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    Calif. City Looks to License Tobacco Retailers

    Proposed ordinance would give Burbank authority to penalize merchants who sell cigarettes to minors.

    BURBANK, Calif. -- The Burbank City Council is considering an ordinance to regulate tobacco retailers as a way to curb the sale of cigarettes to minors.

    Under the proposed ordinance, discussed by the council and city staff Tuesday night, merchants would be required to secure a license in order to sell tobacco products, reports the Burbank Leader. Elaine Pease, senior license and code services inspector, said local legislation would allow the city to issue fines and possibly revoke the licenses of retailers who repeatedly sell tobacco products to underage customers. "Right now, state law covers this, but if we enact our own ordinance, we can make it stronger," she said.

    Pease told the council an ordinance could outlaw mobile outlets such as ice-cream trucks from selling cigarettes. Currently, 24 cities in California require tobacco retailers to be licensed, including Los Angeles. Officials from the American Heart Association and the Valley Community Clinic attended Tuesday's meeting and expressed support for the ordinance.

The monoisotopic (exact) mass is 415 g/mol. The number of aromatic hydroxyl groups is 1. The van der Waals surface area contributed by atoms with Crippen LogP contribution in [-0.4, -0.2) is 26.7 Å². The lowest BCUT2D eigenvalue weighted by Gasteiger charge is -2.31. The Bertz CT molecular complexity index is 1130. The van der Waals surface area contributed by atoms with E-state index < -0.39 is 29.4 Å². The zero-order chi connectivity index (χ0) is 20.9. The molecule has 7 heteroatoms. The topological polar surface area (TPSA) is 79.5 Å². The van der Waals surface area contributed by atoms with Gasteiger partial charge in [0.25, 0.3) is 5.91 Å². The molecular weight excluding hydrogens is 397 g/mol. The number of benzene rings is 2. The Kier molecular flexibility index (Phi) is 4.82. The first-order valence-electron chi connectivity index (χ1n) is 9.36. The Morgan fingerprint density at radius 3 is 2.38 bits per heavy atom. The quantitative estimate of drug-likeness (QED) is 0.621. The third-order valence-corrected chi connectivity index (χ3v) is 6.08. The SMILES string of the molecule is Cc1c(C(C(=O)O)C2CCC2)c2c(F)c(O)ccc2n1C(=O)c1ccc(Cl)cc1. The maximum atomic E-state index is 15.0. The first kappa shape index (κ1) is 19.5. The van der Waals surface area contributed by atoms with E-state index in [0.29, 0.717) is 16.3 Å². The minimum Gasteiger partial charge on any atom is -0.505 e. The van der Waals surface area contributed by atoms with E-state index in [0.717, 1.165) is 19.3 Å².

According to the report, there are between 300 and 400 establishments in Burbank that sell tobacco products. Pease said the initial costs of inspecting and licensing each establishment could be significant. However, Burbank Mayor Stacey Murphy expressed concerns about the amount of staff time it would take to monitor the licenses.

    Depending on how high the license fee was set, Pease said fees generated from licensing could balance the cost of operating such a program. The cost of a tobacco license in other California cities that have enacted a regulation varies, with the highest being $283 per year in Berkeley, the report said. The council is set to vote on the proposal in August.

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